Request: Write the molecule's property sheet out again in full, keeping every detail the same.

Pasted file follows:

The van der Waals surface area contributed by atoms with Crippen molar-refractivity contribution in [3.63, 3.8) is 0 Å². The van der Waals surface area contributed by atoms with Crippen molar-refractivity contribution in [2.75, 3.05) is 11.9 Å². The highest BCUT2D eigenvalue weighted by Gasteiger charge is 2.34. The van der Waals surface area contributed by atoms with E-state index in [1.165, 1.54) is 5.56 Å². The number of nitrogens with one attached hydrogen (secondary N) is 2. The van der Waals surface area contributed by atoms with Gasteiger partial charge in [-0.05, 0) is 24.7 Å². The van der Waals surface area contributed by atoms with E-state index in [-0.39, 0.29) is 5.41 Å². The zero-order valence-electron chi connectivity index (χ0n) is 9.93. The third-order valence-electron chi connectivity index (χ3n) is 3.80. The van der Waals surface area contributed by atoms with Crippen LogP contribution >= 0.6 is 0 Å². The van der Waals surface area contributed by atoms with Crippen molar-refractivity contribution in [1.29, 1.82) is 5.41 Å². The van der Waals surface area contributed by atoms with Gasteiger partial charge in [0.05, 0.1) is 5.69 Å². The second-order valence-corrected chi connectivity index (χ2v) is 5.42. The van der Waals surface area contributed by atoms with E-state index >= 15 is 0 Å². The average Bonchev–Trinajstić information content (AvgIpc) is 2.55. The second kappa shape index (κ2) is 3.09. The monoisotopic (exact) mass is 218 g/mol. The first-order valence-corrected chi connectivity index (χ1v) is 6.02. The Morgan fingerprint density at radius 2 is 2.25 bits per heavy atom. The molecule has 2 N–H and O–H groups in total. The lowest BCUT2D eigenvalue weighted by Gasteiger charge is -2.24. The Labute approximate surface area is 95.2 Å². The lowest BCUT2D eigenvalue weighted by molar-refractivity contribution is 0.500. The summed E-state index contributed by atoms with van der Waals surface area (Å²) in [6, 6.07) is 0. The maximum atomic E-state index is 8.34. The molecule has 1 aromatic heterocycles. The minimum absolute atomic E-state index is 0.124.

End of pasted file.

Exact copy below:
The van der Waals surface area contributed by atoms with Crippen molar-refractivity contribution in [3.63, 3.8) is 0 Å². The van der Waals surface area contributed by atoms with Crippen molar-refractivity contribution in [2.75, 3.05) is 11.9 Å². The highest BCUT2D eigenvalue weighted by Gasteiger charge is 2.34. The van der Waals surface area contributed by atoms with E-state index in [1.165, 1.54) is 5.56 Å². The number of nitrogens with one attached hydrogen (secondary N) is 2. The van der Waals surface area contributed by atoms with Gasteiger partial charge in [-0.05, 0) is 24.7 Å². The van der Waals surface area contributed by atoms with E-state index in [-0.39, 0.29) is 5.41 Å². The zero-order valence-electron chi connectivity index (χ0n) is 9.93. The third-order valence-electron chi connectivity index (χ3n) is 3.80. The van der Waals surface area contributed by atoms with Crippen LogP contribution >= 0.6 is 0 Å². The van der Waals surface area contributed by atoms with Crippen molar-refractivity contribution in [1.29, 1.82) is 5.41 Å². The van der Waals surface area contributed by atoms with Gasteiger partial charge in [0.05, 0.1) is 5.69 Å². The second-order valence-corrected chi connectivity index (χ2v) is 5.42. The van der Waals surface area contributed by atoms with E-state index >= 15 is 0 Å². The average Bonchev–Trinajstić information content (AvgIpc) is 2.55. The second kappa shape index (κ2) is 3.09. The monoisotopic (exact) mass is 218 g/mol. The first-order valence-corrected chi connectivity index (χ1v) is 6.02. The Morgan fingerprint density at radius 2 is 2.25 bits per heavy atom. The molecule has 2 N–H and O–H groups in total. The lowest BCUT2D eigenvalue weighted by Gasteiger charge is -2.24. The Labute approximate surface area is 95.2 Å². The lowest BCUT2D eigenvalue weighted by molar-refractivity contribution is 0.500. The summed E-state index contributed by atoms with van der Waals surface area (Å²) in [6, 6.07) is 0. The maximum atomic E-state index is 8.34. The molecule has 1 aromatic heterocycles. The minimum absolute atomic E-state index is 0.124.